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Illinois v. Bowen

decided: December 17, 1986.


Appeal from the United States District Court for the Northern District of Illinois, Eastern Division, No. 85 C 359, Milton I. Shadur, Judge.

Author: Coffey

Before COFFEY and FLAUM, Circuit Judges, and ESCHBACH, Senior Circuit Judge.

COFFEY, Circuit Judge. The plaintiff-appellant, the State of Illinois ("plaintiff" or "Illinois"), appeals from the district court's decision granting summary judgment in favor of the defendant, Otis R. Bowen,*fn1 Secretary of the United States Department of Health and Human Services ("HHS"), whose department denied the plaintiff reimbursement for monies expended in the plaintiff's special education programs under Title XX of the Social Security Act, 42 U.S.C. §§ 1397-1397(f). We affirm.


The facts of this case are not in dispute. The State of Illinois has, at least since 1963, provided special educational services to eligible handicapped children. Under the direction of the Illinois Office of Education ("IOE"), local school districts are directed to identify those children in need of special education. Although other state agencies may subsequently become involved in the treatment and education of the handicapped students, the IOE has the overall supervisory responsibility for the educational programs offered by any state agency. During the period of time relevant to this action, the Illinois Department of CHildren and Family Services ("DCFS") operated three residential schools for the education of handicapped children.*fn2

The State of Illinois filed claims for participation under Title XX for educational services ($6,311,908) and for room and board ($2,792,804) in connection with the operation of the three residential schools during the period from the Title XX program's inception October 1, 1975 through March 30, 1980. After an audit was performed by the HHS for this time period, an HHS regional administrator initially disallowed all the claimed expenses. After the HHS Grant Appeals Board ("Board")*fn3 affirmed the disallowance on July 29, 1983, the decision became the Secretary's.*fn4 The district court granted the Secretary's motion for summary judgment and dismissed the action with prejudice upon the State's request of judicial review of the Secretary's disallowance. State of Illinois v. Heckler, 616 F. Supp. 620 (N.D. Ill. 1985).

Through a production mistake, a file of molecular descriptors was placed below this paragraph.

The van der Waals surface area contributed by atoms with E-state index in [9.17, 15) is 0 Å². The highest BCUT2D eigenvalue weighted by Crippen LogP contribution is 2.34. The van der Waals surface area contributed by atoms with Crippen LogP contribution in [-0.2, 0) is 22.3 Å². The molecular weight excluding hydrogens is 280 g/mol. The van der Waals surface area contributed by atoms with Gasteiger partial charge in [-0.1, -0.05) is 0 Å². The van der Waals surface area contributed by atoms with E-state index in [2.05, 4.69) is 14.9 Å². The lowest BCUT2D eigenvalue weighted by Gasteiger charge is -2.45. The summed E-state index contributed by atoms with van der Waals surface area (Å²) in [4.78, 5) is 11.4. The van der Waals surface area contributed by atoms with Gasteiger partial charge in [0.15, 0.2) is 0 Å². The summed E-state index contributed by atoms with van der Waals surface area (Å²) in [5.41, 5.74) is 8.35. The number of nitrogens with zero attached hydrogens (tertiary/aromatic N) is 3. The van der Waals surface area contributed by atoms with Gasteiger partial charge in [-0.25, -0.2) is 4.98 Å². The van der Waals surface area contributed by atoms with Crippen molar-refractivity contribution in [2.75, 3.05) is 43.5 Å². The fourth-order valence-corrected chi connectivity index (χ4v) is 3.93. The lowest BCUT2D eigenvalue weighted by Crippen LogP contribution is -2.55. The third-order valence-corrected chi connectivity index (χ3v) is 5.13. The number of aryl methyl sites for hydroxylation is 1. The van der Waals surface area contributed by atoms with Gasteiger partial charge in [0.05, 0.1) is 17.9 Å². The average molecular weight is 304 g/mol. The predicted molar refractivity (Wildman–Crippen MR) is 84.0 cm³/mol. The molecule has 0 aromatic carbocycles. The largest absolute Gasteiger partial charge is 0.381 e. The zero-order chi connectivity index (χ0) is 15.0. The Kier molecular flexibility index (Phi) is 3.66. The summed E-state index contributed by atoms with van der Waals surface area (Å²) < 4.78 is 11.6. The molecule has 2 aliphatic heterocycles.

The State of Illinois raises two primary issues on appeal: (1) whether the educational program costs claims for the three residential schools were proper expenditures under Title XX arguing that the programs for the handicapped students were neither "generally available" in the local school districts nor operated by a state educational agency; and (2) whether the room and board expenses were proper claims under Title XX since the education of the handicapped students at the three schools constituted a "new placement" every academic year.*fn5


A motion for summary judgment should be granted only when there is no genuine issue as to any material fact and the moving party is entitled to judgment as a matter of law. Fed. R. Civ. P. 56(c). An appellate court should reverse a grant of summary judgment upon the showing of a dispute over a material fact, however, the plaintiff must "allude to specific facts which raise a genuine issue for trial." Linhart v. Glatfelter, 771 F.2d 1004, 1008 (7th Cir. 1985). In reviewing a grant of summary judgment, an appellate court must view the record and the inferences drawn therefrom in the light most favorable to the party opposing the motion. United States v. Diebold, Inc., 369 U.S. 654, 655, 8 L. Ed. 2d 176, 82 S. Ct. 993 (1962).

a. The disallowance of educational program costs.

Title XX of the Social Security Act ("Act"), 42 U.S.C. §§ 1397-1397(f), as amended and as pertinent during the audit period, provided for federal payments to the states for certain social services. We believe the district court in analyzing the legislative purpose of the Act gave a proper assessment of Congressional intent:

"When Congress passed Title XX it clearly intended to supplement, rather than to replace, state funding of social services. Act § 1397b required states receiving Title XX funds to continue funding social services at prior levels. Title XX was structured to allow states to extend their services further than before, and Act § 1397a reads like a congressional judgment that its supplemental resources were better spent on services in nonexistent or limited state supply than on services already generally available."

616 F. Supp. at 624.

The parties agree that § 1397a(a)(1) of the Social Security Act, which was applicable during the relevant audit period, would ordinarily provide Title XX funding for the $6,311,908 in expenses in educational costs claimed by the State of Illinois. Section 1397a(a)(1) provided Title XX funding for a variety of services including:

services designed to meet the special needs of children, . . . [and] the physically handicapped.

The then applicable § 1397a(a)(10) compelled the Secretary to disallow reimbursement ...

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